As a Wellcome Centre, we are committed to a process of public engagement that we hope will inform and develop our strategies for research and communication of research outcomes. We have participated in a number of public engagement activities ranging from interactive talks at rotary clubs to hands on demonstrations at the Newcastle University organised ‘Matters’ events.
Newcastle University FMS Festive Lecture
On December 9th 2016 Our Centre Director Professor Doug Turnbull was joined by clinical and research staff as well as patients, to give this years Faculty of Medical Sciences Festive Lecture. The lecture explained how energy is generated in a cell and what happens when it goes wrong in disease and ageing. It was attended by over 300 members of the public and school children, and was a unique opportunity for the audience to learn about the research we do.
Royal Society Pairing Scheme
Dr Lyndsey Butterworth from the Wellcome Trust Centre for Mitochondrial Research met MP Chi Onwurah at the House of Commons for a visit to Westminster. The trip, from November 28th to December 1st 2016, was part of a pairing scheme run by the Royal Society – the UK’s national academy of science, with support from the Government Office for Science.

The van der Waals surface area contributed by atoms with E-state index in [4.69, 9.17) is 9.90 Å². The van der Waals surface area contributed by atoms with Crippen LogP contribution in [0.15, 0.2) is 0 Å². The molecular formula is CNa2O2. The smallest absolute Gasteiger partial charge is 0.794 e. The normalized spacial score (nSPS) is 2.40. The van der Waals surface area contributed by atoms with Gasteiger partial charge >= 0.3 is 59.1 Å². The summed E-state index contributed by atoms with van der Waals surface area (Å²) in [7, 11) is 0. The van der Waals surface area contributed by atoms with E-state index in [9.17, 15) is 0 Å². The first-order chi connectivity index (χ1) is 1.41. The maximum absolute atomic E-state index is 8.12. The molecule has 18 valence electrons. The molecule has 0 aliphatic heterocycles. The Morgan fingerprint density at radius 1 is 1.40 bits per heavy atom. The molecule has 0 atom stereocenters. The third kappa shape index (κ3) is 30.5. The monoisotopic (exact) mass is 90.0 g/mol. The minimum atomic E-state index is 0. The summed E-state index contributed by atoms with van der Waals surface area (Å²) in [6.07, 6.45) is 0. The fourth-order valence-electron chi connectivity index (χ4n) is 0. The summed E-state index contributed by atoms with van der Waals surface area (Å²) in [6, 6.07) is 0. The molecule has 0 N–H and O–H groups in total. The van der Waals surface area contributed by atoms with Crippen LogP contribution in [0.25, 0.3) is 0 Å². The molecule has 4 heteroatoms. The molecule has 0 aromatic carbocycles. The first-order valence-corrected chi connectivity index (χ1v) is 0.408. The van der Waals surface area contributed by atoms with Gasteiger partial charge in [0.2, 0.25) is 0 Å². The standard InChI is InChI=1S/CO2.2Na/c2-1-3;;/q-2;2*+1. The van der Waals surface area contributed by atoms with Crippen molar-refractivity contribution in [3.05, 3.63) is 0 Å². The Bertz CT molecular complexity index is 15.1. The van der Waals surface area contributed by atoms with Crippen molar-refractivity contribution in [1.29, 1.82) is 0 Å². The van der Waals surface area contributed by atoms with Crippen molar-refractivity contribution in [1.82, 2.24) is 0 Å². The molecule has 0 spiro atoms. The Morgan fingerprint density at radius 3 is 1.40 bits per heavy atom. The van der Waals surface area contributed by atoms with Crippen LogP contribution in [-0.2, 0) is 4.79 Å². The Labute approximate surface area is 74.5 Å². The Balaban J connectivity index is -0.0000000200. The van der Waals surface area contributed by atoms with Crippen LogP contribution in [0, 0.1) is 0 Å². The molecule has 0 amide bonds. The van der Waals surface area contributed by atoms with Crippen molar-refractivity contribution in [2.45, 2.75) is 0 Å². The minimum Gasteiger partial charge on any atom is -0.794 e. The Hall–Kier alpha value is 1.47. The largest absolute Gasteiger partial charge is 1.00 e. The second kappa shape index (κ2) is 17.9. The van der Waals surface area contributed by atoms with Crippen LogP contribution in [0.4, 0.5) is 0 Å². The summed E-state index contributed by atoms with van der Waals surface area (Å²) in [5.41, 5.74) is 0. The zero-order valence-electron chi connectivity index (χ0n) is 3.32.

More information about the scheme.
In May 2016 the Centre took part in an ‘Impact Matters’ event at the Core in Newcastle. This event celebrated patient and public involvement and the impact of research occurring within Newcastle University. Professor Turnbull, Director of the Wellcome Trust Centre for Mitochondrial Research, spoke about Novel IVF techniques being developed within the Centre and the impact of public involvement. Scientists from the Centre also contributed to this event by hosting an interactive display highlighting the principles behind mitochondrial donation.
Keeping Active Matters
Together with Newcastle University FMS engagement team and Movelab, representatives from the Wellcome Trust Centre for Mitochondrial Research organised an engagement event called ‘Keeping Active Matters’ which included a day of talks and interactive sessions describing how exercise is beneficial and how exercise training can help to change your mitochondrial genetics.
The Art of Mitochondrial Biology
Together with patients we have worked with local microscopy artist Corinne Lewis Ward to produce a display based around mitochondrial biology. The display was exhibited at Eldon Garden Shopping Centre in Newcastle Upon Tyne.
Researchers from the Wellcome Trust Centre for Mitochondrial Research along with the Newcastle University FMS engagement team hosted a day of talks and discussions for the public called ‘Mitochondrial matters’ about the importance of mitochondria for our brains and muscles, as well as the cutting edge techniques we are developing to prevent the transmission of mitochondrial DNA disease.
In 2015 researchers from Newcastle University discuss genetic research with the public during the ‘Genetics Matters’ event at the Great North Museum. Topics discussed included how to prevent the transmission of mitochondrial disease, the 100,000 genome project as well as the future of genetic diagnosis.